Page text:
Ukraine commemorates Nazi collaborators

Activists of various nationalist parties carry torches during a rally in Kyiv, Ukraine, Saturday, Jan. 1, 2022. The rally was organized to mark the birth anniversary of Stepan Bandera, founder of a rebel army that collaborated with Nazi Germany and murdered thousands of Jews, Poles, Russians and Ukrainians (AP Photo/Efrem Lukatsky)

I have not seen anything yet about rallies in Ukraine commemorating the birth anniversary of Nazi collaborator Stepan Bandera. These usually occur on January 1. Maybe such demonstrations in Kiev are banned under existing martial law. But this certainly has not stopped the commemoration of this birthday – after all Stepan Bander and other Nazi collaborators (responsible for the murder of thousands of Jews, Poles, Russians and Ukrainians in World War II are treated as national heroes in Ukraine.

For example, I hear from Eduard Dolinsky, Director General of the Ukrainian Jewish Committee that:

“The Verhovna Rada [Parliament] of Ukraine’s official FB and Twitter pages are celebrating the 114th birthday of Stepan Bandera.”

You cannot get a higher political level than that!

From the Twitter account of the Verkhovna Rada of Ukraine – Ukrainian Parliament (NOTE):

🇺🇦1 січня виповнюється 114 років від дня народження Степана Бандери (1909-1959).

Степан Бандера:
📌Коли між хлібом і свободою народ обирає хліб, він зрештою втрачає все, в тому числі і хліб. Якщо народ обирає свободу, він матиме хліб, вирощений ним самим і ніким не відібраний.

— Верховна Рада України (@verkhovna_rada) January 1, 2023

Translated from Ukrainian:
 “January 1 marks the 114th anniversary of the birth of Stepan Bandera (1909-1959).
Stepan Bandera:  ‘When the people choose bread between bread and freedom, they ultimately lose everything, including bread. If the people choose freedom, they will have bread grown by themselves and not taken away by anyone.’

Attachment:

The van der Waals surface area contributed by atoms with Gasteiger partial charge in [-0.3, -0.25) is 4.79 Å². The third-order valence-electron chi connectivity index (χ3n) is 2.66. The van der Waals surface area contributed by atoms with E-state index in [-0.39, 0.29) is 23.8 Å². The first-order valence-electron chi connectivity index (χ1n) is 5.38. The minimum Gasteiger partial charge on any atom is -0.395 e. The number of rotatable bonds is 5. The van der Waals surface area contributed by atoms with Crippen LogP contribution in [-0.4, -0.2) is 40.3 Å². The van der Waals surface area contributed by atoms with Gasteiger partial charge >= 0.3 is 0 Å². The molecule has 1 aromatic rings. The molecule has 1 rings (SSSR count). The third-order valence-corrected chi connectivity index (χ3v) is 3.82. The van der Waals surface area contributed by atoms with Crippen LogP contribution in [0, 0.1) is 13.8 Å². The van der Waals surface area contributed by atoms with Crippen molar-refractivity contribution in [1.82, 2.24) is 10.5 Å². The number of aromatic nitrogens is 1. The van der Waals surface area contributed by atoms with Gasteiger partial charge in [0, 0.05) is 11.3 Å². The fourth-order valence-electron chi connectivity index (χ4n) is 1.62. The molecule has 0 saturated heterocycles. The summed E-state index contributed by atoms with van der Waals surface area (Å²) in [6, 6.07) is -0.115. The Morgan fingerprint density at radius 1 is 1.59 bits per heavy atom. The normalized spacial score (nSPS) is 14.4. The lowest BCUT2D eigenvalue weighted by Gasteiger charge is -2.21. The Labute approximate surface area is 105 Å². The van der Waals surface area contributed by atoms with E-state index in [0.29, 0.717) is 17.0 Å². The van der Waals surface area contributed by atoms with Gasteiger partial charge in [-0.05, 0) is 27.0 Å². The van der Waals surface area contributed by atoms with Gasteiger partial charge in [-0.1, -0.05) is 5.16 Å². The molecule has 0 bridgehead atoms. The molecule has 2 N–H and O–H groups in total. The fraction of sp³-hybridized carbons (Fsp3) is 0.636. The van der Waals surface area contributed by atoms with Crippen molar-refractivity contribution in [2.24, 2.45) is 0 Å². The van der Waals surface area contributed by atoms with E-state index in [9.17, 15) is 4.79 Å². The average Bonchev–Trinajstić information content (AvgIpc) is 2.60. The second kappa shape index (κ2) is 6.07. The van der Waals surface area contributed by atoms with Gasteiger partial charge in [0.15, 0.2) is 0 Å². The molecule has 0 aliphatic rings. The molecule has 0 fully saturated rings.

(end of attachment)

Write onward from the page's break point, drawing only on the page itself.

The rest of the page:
And from the Facebook account of the Verkhovna Rada of Ukraine – Ukrainian Parliament (NOTE):

NOTE: Both the Twitter and Facebook posts of the Verkhovna Rada were highly criticized by mainly Polish commentators. Both posts have subsequently been removed. A similar post by the Verkhovna Rada last year listing current Ukrainian “heroes” including Bandera and other Nazi collaborators was removed after complaints by Polish commentators and politicians.

Eduard Dolinsky has also commented on several other events in Ukraine marking this birthday.


Yet people try to tell me that Ukraine does not have a neo-Nazi problem. That the ultranationalists in the National Battalions formed after the 2014 coup have all been weeded out. Etc., etc. The examples above are only a small fraction of the commemorations held for Nazi collaborators in Ukraine. Then there are all the street names, statues, etc., commemorating these murderers.

Don’t tell me Ukraine doesn’t have a neo-Nazi problem!

20 responses to “Ukraine commemorates Nazi collaborators

  1. Ukraine has a problem with Russian imperialistic aggression and western tankies, which are supporting the Russian neofascist regime.
    p.s. 2. I am from Poland and do not have reasons to like Bandera, but I am not blinded by nationalistic discourse. The popularity of Bandera in contemporary Ukraine is connected with anti-Russian, anti-Stalinist stance. During Soviet Union, “banderowiec” or “Bandera sympathizer” was a term used by NKVD, KGB to prosecute any resistance in Ukraine. I know that Bandera is a problematic nationalistic figure, but it became just a simple way to counter-hegemonic soviet discourse. I would like to see different hero, for example Machno, but there no simple equation that Bandera=nazism.


  2. Fronesic, you claim you are “not blinded by nationalistic discourse” yet your first sense suggests otherwise. Your description of the current situation is simplest in the extreme and resorts to ultranationalist pictures.

    You have put the cart before the horse. The extreme racist anti-Russian mood has arisen because the ultranationalists in Ukraine have been developing even since before independence. After independence, there was a struggle between the political forces wanting to impose a monistic Ukrainian agenda on the country and those wishing to develop a democratic regime recognising the rights of all existing ethnicities. The fact that even this month demonstrations and commemorations are being held for Bandera in Ukrainian cities and that he and other Nazi collaborators have become official heroes (to the extent that the Rada can post such rubbish) is a serious matter.

    The current attempt to whitewash ultranationalist and neo-Nazi positions and propaganda in Ukraine is dangerous and needs to be eliminated.